“Always try to keep a patch of sky above your life.” Marcel Proust

The Museum of Thin Objects could be read as part of the patch of sky that hovers above my life. More specifically it contains a weave of stories: some personal, some historical, some real, some imaginary. Often the stories co-exist – just as they do in life – as a collage of personal perceptions of the world around us.

To me a Thin Object is a term used to describe a focusing point, a point of connection where I’m likely to experience a transition from the mundane and known to a state of mind where I feel and think significantly differently and where there’s a strong sense of the past being still present.

A Thin Object takes me beyond myself and closer to wonderment.

Or to what might be described as the sacred. Not sacred in a necessarily religious or New Age sense, more in terms of accessing the fundamental experience one can have with objects.

Although talking about poetry, Don Domanski in his essay Poetry and the Sacred reproduced in Reliquiae Vol. 2 by Corbel Stone Press, explains the feeling as being, ‘….how each thing holds a mystery, simply because it exists, because existence itself is sacred. The fact that something exists at all has continued to amaze me, and the forms, as well, amaze me. I don’t mean this in a sentimental way; true amazement asks for more from us than the recognition of beauty and form…’ A Thin Object can take me beyond an outward form, and prompt that sense of amazement in the perfect is-ness of a thing.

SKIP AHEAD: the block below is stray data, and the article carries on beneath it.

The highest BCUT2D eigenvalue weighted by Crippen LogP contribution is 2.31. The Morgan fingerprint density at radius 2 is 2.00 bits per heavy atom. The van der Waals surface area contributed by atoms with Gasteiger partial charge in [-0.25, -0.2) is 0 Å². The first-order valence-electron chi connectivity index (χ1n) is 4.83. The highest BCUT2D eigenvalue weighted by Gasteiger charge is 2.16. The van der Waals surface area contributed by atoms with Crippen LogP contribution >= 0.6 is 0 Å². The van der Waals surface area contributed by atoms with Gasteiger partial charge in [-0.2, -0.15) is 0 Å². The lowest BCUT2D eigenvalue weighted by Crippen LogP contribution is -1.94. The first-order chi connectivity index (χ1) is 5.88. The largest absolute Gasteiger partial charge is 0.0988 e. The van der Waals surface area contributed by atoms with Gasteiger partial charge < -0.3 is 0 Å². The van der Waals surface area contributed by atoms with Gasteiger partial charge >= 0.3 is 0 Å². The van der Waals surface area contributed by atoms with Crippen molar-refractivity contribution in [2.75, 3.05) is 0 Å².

A Thin Object need not be a valuable, nor overtly beautiful, it may not be universally acknowledge as outwardly significant at all – an old postcard, an old boat or corrugated iron sheds are all part of my personal pantheon of Thin Objects, with each able to transport me to a qualitatively different place. My Thin Objects speak to me, they relax me, they unmask me, and through them there’s a chance to feel more comfortable in my own skin.


Originally called Eileen Inlanding, this website initially shared the story of my family’s renovation of a 1903 Birmingham Canal Navigation iron day boat called Eileen. However, that ongoing renovation opened many doors and, over time, the website evolved. Renamed Slowboat and then the Museum of Thin Objects, it has expanded to accommodate all kinds of interests that include, in no particular order:

geneology; deltiology; documentary; folklore & art; landscape; language; vernacular architecture; old maps; journal writing; list making; digital sunshine; photography; natural history; poetry; industrial heritage and psychogeography…

It’s a rattle bag, an eclectic mix, a virtual Cabinet of Curiosity.